In an impassioned submission to the federal Standing Committee on Finance, the country’s largest mortgage brokerage has hit back against strict new mortgage qualification rules, arguing that they are putting home ownership out of reach for many thousands of first-time and lower-income buyers.
Gary Mauris, president and CEO of Dominion Lending Centres (DLC), said in a press release, “While we understand and agree with the government’s desire to protect consumers, DLC fundamentally disagrees with the proposed approaches to do so, as it will make housing less affordable for the middle class. Our submission outlines several ways to encourage affordability and if the government chooses to work with industry, their proposals can be positively amended to ensure that Canadians have the best chance of achieving their home-ownership dreams.”
Mauris made the DLC’s submission ahead of the January 30 federal finance committee hearing, at which it was discussed by MPs, Bank of Canada representatives and Office of the Superintendent of Financial Institutions representatives.
The brokerage wrote in the brief: “All new mortgages [with a down payment of less than 20 per cent] now need to qualify at the greater of either the Bank of Canada posted rate (4.64 per cent) or the contract rate. The net effect on first-time home buyers is that their purchasing power has been reduced by upwards of 20 per cent, which has significant impacts on many marginal buyers. Not only does the stress test reduce purchasing power, it makes housing less, rather than more affordable.”
The submission included two case studies of would-be buyers whose plans for home ownership were hindered by the introduction of the stress test.
These examples were echoed during the committee hearing, at which Dan Albas, Conservative MP for Central Okanagan-Similkameen-Nicola, said that many of his constituents were feeling the negative impact from the policy.
“I’ve had people from around my riding, especially young people, who have felt that they were on a good path towards home ownership and, because of these rule changes, that’s been pushed back.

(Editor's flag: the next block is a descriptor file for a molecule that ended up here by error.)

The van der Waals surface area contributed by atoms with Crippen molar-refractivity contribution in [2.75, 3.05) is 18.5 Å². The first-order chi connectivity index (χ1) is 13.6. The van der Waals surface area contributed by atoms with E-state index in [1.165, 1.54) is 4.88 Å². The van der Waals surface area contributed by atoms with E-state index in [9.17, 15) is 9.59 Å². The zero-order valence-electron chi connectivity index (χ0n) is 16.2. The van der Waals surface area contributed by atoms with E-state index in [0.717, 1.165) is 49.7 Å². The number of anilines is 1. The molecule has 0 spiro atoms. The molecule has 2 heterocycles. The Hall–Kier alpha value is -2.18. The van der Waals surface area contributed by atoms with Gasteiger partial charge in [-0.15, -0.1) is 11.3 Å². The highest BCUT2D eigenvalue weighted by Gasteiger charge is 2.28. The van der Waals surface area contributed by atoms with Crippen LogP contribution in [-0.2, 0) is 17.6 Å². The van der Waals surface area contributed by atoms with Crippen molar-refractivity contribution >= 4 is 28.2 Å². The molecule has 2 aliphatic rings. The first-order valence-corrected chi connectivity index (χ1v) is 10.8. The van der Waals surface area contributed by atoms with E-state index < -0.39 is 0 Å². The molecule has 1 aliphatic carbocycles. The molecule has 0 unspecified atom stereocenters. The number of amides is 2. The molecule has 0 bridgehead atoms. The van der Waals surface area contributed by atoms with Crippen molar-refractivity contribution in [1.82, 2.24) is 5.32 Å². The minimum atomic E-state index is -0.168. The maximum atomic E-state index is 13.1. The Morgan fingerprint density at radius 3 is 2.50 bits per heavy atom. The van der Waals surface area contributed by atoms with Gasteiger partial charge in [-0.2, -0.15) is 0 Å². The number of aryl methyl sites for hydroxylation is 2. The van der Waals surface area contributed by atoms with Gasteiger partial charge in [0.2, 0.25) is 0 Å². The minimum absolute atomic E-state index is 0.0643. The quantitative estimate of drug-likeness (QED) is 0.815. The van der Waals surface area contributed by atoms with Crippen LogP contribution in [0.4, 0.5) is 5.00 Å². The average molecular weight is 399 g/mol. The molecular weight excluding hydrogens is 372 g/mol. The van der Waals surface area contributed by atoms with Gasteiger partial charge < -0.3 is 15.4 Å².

“Most of us would agree that home ownership has served Canadians quite well, and people can store away equity over the long term. This policy is preventing young people from having the benefits of home ownership enjoyed by 69 per cent of Canadians.
“There is not one Canadian real estate market, there are many smaller and larger markets, and this policy has been described as applying a sledgehammer to a very specific problem [lack of affordability in markets such as Vancouver and Toronto].”
Sylvain Leduc of the Bank of Canada replied that it was known that the policy would “reduce demand at the margin” but that total consumer debt was a problem in many regions across the country, and that the stress test was designed to ensure all Canadians were not taking on more debt that they could pay off.
Albas replied, “Spinning this policy as helping people by not letting them get into debt – that’s not how those people feel.”
DLC’s submission concluded, “The real culprit to lack of affordability is supply. To make housing more affordable without adding supply means housing prices must fall, which has a net-negative effect on the financial security of Canadians. At the same time, measures to make mortgages more difficult to obtain result in reduced housing affordability. By making housing less affordable and reducing demand (impacting home values), we are unintentionally widening the wealth gap for middle-class Canadians.
“We would strongly urge government to focus its affordability efforts with a robust strategy that involves city planners, developers and municipal and provincial governments looking at innovative ways to expediently increase the housing stock, both for home ownership and for rental.”